We bet some of you still have a Big Ben alarm clock. Some of you probably still use it. Those suckers are loud! Some folks put them on a dresser across the room so they’d have time to calm down before they got to it to turn off the alarm. We wonder if the company ever calculated how many of its clocks were bought as replacements for ones that went off next to a bedside and met an untimely (to coin a phrase) end when thrown against the wall.
Our oldest granddaughter had a birthday the other day. Six. She’s starting to read books with chapters. And her parents decided it’s time she learned about time. As in telling it.
So Nancy found a nice little bedside alarm clock that would do the trick and we sent it to Colorado in time for the birthday. Round. Numbers in a circle 1-12. Hour hand. Minute hand. Alarm hand. It’s modern because it uses a battery and does have a little handle on the back to wind it. It’s not a Big Ben. We want her to have a normal childhood, not go from sound sleep to stunned wakefulness in the blink of an eye.
Nancy, being a thoughtful consumer, read some of the reviews posted on the internet. Some were good. Some were less than mediocre. But they said something about today’s culture. And they are filled with “duh” moments.
One person was in a real pickle because the clock has “no am/pm specification…Example: set it for 7 a.m.. Put kids to bed at 7 p.m. alarm sounds at 7 p.m.. Must be turned on each night.” In other words, it had no 24-hour option or it had no switch that said AM or PM.
Look, friend, it does, too, have a 24-hour function. The hands go around twice in 24 hours and the consumers are expected to be aware enough of the world around them to know whether it’s AM or PM. Sheesh!
Another reviewer, probably of the same generation, complained, “Does this alarm clock have an AM and PM button. Alarm goes off both times. All is Chinese so can’t make head or tail of it.”
No, it doesn’t have an AM-PM button. See the previous paragraph.
As for the grave problem of not being able to read Chinese directions, one person insightfully responded, “You don’t need to read directions to put some batteries in and figure out how to set the clock and alarm.” Frankly, we’ve seen some products that come with directions that are not in Chinese or any other language. We just get drawings that are supposed to show us how to do something. Supposed to.
These adults of the digital age are precisely the reason why our granddaughter is getting an old-fashioned alarm clock. She needs to do more than read a digital readout. She needs to be able to tell time. The alarm goes off at waking-up time. Before you go to bed at night, presumably somewhat more than twelve hours later, you turn the alarm back on. This little clock not only will tell our granddaughter how to tell time, it will encourage her to THINK and remember to do something when she goes to bed—turn on the alarm clock when she’s old enough to need an alarm.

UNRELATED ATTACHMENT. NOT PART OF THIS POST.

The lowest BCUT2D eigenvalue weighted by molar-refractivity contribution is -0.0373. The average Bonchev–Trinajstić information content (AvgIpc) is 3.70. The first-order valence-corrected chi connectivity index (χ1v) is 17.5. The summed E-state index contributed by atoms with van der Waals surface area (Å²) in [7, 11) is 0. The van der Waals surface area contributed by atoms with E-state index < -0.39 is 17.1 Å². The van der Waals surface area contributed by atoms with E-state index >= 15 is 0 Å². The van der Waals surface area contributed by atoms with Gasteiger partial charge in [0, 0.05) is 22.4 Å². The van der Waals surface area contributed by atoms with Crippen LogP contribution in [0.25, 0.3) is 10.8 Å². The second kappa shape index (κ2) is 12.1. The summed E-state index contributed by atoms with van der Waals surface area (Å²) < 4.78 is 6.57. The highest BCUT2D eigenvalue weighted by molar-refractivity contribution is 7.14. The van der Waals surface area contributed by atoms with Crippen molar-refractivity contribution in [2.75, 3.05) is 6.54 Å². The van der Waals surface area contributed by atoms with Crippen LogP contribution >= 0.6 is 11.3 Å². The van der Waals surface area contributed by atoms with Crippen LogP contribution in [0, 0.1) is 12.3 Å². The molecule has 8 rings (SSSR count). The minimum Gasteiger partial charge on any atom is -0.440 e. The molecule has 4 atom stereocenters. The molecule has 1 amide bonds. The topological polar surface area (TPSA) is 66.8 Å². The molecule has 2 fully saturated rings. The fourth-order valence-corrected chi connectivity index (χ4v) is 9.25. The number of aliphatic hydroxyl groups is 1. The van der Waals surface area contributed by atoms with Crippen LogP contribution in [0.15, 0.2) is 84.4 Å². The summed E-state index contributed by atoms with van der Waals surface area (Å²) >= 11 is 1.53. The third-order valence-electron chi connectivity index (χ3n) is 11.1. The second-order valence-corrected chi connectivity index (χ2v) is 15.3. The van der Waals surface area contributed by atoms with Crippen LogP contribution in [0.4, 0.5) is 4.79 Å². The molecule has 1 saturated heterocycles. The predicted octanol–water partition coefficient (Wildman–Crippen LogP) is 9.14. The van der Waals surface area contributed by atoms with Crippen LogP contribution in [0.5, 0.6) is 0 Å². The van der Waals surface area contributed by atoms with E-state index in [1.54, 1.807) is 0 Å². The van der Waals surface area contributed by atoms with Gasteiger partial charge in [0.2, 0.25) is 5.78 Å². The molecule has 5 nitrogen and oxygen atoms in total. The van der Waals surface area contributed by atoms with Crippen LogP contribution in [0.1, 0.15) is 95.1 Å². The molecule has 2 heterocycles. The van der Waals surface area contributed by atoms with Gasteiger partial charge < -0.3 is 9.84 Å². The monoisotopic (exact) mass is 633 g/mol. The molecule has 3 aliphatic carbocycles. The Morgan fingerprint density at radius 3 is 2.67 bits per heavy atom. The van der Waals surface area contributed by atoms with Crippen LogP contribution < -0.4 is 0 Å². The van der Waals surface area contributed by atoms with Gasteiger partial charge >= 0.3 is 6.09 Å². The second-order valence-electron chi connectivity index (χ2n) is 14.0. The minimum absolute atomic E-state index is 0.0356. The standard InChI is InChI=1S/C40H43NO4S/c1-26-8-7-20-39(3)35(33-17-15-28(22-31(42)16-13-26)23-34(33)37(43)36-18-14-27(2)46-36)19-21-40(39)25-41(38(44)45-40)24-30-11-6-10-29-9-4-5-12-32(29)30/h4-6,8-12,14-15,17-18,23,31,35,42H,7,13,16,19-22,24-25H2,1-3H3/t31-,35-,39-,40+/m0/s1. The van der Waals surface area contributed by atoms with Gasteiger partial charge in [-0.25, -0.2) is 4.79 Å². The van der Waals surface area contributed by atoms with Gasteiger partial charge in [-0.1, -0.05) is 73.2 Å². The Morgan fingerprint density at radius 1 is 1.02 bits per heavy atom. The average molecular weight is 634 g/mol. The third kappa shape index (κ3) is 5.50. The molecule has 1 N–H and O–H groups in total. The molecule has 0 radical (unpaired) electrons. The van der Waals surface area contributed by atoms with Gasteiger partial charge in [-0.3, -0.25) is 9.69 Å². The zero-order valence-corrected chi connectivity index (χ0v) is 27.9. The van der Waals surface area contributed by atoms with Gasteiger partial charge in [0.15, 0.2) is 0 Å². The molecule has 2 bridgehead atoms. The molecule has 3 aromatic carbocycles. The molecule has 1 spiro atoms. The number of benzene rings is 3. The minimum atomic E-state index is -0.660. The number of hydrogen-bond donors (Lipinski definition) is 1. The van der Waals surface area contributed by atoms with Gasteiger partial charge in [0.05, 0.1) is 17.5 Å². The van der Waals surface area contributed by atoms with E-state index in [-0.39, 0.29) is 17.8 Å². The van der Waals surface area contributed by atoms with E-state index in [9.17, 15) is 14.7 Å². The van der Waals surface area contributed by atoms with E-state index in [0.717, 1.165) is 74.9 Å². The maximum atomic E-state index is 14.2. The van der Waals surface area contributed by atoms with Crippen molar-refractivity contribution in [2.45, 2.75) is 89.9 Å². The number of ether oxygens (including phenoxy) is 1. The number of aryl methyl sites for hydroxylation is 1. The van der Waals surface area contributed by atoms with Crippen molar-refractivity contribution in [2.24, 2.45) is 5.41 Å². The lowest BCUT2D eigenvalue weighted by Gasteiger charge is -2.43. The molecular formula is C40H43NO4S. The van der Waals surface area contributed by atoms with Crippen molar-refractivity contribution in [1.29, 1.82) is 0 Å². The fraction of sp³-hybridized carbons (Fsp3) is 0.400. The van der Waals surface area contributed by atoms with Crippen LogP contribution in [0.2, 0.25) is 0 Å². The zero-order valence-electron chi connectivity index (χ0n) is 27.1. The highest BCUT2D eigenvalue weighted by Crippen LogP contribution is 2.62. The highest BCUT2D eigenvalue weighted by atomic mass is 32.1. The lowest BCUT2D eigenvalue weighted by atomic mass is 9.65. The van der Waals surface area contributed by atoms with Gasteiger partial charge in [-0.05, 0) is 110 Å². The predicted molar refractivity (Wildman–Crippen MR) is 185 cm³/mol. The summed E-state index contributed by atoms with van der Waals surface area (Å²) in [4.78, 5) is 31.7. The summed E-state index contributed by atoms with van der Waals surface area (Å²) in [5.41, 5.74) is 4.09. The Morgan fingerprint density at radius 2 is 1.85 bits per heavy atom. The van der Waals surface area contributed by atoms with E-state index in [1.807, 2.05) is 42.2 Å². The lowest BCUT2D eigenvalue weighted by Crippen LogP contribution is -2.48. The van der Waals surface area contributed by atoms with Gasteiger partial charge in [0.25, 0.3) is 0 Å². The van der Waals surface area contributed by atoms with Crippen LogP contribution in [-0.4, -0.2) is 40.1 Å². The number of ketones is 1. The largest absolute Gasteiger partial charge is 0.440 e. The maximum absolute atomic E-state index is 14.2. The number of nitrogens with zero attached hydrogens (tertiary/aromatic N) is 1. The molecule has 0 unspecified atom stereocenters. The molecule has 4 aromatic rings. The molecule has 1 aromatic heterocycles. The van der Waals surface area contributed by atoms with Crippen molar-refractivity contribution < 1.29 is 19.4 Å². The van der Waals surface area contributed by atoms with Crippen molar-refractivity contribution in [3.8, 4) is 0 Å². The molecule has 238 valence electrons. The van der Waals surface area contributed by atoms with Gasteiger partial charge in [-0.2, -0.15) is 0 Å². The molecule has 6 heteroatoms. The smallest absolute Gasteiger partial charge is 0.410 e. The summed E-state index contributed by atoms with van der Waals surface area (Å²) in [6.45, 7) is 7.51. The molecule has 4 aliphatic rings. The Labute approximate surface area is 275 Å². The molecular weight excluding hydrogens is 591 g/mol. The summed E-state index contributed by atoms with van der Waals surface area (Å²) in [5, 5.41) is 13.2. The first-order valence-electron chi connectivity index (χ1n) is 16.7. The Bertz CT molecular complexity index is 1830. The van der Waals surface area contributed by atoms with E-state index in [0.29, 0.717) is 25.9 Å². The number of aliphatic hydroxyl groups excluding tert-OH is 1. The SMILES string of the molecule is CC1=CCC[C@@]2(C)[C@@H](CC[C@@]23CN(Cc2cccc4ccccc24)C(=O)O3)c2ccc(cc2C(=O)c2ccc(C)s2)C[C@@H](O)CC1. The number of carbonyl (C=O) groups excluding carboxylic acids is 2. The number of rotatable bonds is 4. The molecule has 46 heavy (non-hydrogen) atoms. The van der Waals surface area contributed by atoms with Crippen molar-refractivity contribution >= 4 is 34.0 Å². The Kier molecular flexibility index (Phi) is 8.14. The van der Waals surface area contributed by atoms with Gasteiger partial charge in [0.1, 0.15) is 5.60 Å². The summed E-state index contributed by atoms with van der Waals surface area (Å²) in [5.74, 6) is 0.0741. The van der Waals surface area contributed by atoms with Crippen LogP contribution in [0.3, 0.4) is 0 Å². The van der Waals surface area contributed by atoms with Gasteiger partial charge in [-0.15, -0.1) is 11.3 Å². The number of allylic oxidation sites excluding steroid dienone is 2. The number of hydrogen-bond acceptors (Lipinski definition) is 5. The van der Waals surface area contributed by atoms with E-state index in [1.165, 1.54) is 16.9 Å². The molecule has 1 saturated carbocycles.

Mankind existed for hundreds of years with clocks that did not have AM/PM switches. For millions of human being AM meant the sun was in the east. PM meant the sun was in the west. If the sun is in the west and you want to wake up when the sun is in the east, turn on the alarm.
Some of you probably worry that the increasing reliance on the digital world is leading to the extinction of common sense. I guess we’re giving you more ammunition today.
Do you suppose there are people who can figure out how to program their VCR and their digital clocks but are baffled by little knobs on the back of an analog bedside clock? Apparently there are.
Our longtime friend and fellow broadcaster Derry Brownfield, who died a little more than four years ago, would have read these concerns, would have shaken his head, and muttered one of his favorite phrases, “ignorance gone to seed.” He sometimes felt ignorance was a penalty we pay for progress.
Derry, incidentally, was just the opposite of these poor puzzled people. He could never figure out these digital clock things. When he was doing his talk show in the studio just off the Missourinet newsroom, he had a big round wall clock with the numbers 1-12 in a circle, little hand, big hand, and red second hand. He had pieces of paper taped to the rim of the clock next to some of the numbers. When the big hand was on the 4 and the second hand was on the 12, it was time for a commercial. When the big hand was on the six and the red second hand was straight up, it was time for a station break. And so forth.
And Derry could look out a window and tell if it was AM or PM.